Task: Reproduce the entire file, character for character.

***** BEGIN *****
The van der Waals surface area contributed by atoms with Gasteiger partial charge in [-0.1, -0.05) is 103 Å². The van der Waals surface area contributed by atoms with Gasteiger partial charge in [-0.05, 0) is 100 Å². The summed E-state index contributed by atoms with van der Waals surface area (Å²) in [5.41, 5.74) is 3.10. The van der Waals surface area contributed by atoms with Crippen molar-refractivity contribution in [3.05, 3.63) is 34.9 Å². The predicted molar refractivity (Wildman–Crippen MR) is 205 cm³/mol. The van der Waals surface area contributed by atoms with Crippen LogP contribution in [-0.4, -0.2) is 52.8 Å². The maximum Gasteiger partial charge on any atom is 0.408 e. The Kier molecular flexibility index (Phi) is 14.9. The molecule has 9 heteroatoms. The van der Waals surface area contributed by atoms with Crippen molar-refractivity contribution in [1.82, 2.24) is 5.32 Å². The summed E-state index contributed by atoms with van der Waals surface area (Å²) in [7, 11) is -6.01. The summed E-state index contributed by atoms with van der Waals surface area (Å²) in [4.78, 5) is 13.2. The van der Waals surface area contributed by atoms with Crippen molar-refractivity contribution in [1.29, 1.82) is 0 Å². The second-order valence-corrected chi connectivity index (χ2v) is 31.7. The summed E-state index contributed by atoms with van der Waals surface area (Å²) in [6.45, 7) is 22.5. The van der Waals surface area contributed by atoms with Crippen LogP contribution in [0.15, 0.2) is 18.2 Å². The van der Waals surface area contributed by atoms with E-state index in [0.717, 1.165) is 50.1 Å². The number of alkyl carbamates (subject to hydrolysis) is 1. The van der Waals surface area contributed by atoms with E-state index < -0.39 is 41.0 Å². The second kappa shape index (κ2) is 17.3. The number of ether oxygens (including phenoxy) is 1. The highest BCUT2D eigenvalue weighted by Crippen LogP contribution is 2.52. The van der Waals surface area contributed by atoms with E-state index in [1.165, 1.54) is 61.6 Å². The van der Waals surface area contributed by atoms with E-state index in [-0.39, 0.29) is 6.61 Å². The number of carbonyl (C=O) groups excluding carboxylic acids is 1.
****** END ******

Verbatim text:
The van der Waals surface area contributed by atoms with Gasteiger partial charge in [-0.1, -0.05) is 103 Å². The van der Waals surface area contributed by atoms with Gasteiger partial charge in [-0.05, 0) is 100 Å². The summed E-state index contributed by atoms with van der Waals surface area (Å²) in [5.41, 5.74) is 3.10. The van der Waals surface area contributed by atoms with Crippen molar-refractivity contribution in [3.05, 3.63) is 34.9 Å². The predicted molar refractivity (Wildman–Crippen MR) is 205 cm³/mol. The van der Waals surface area contributed by atoms with Crippen LogP contribution in [-0.4, -0.2) is 52.8 Å². The maximum Gasteiger partial charge on any atom is 0.408 e. The Kier molecular flexibility index (Phi) is 14.9. The molecule has 9 heteroatoms. The van der Waals surface area contributed by atoms with Crippen molar-refractivity contribution in [1.82, 2.24) is 5.32 Å². The summed E-state index contributed by atoms with van der Waals surface area (Å²) in [7, 11) is -6.01. The summed E-state index contributed by atoms with van der Waals surface area (Å²) in [4.78, 5) is 13.2. The van der Waals surface area contributed by atoms with Crippen molar-refractivity contribution in [1.29, 1.82) is 0 Å². The second-order valence-corrected chi connectivity index (χ2v) is 31.7. The summed E-state index contributed by atoms with van der Waals surface area (Å²) in [6.45, 7) is 22.5. The van der Waals surface area contributed by atoms with Crippen LogP contribution in [0.15, 0.2) is 18.2 Å². The van der Waals surface area contributed by atoms with E-state index in [0.717, 1.165) is 50.1 Å². The number of alkyl carbamates (subject to hydrolysis) is 1. The van der Waals surface area contributed by atoms with E-state index < -0.39 is 41.0 Å². The second kappa shape index (κ2) is 17.3. The number of ether oxygens (including phenoxy) is 1. The highest BCUT2D eigenvalue weighted by Crippen LogP contribution is 2.52. The van der Waals surface area contributed by atoms with E-state index in [1.165, 1.54) is 61.6 Å². The van der Waals surface area contributed by atoms with E-state index in [-0.39, 0.29) is 6.61 Å². The number of carbonyl (C=O) groups excluding carboxylic acids is 1.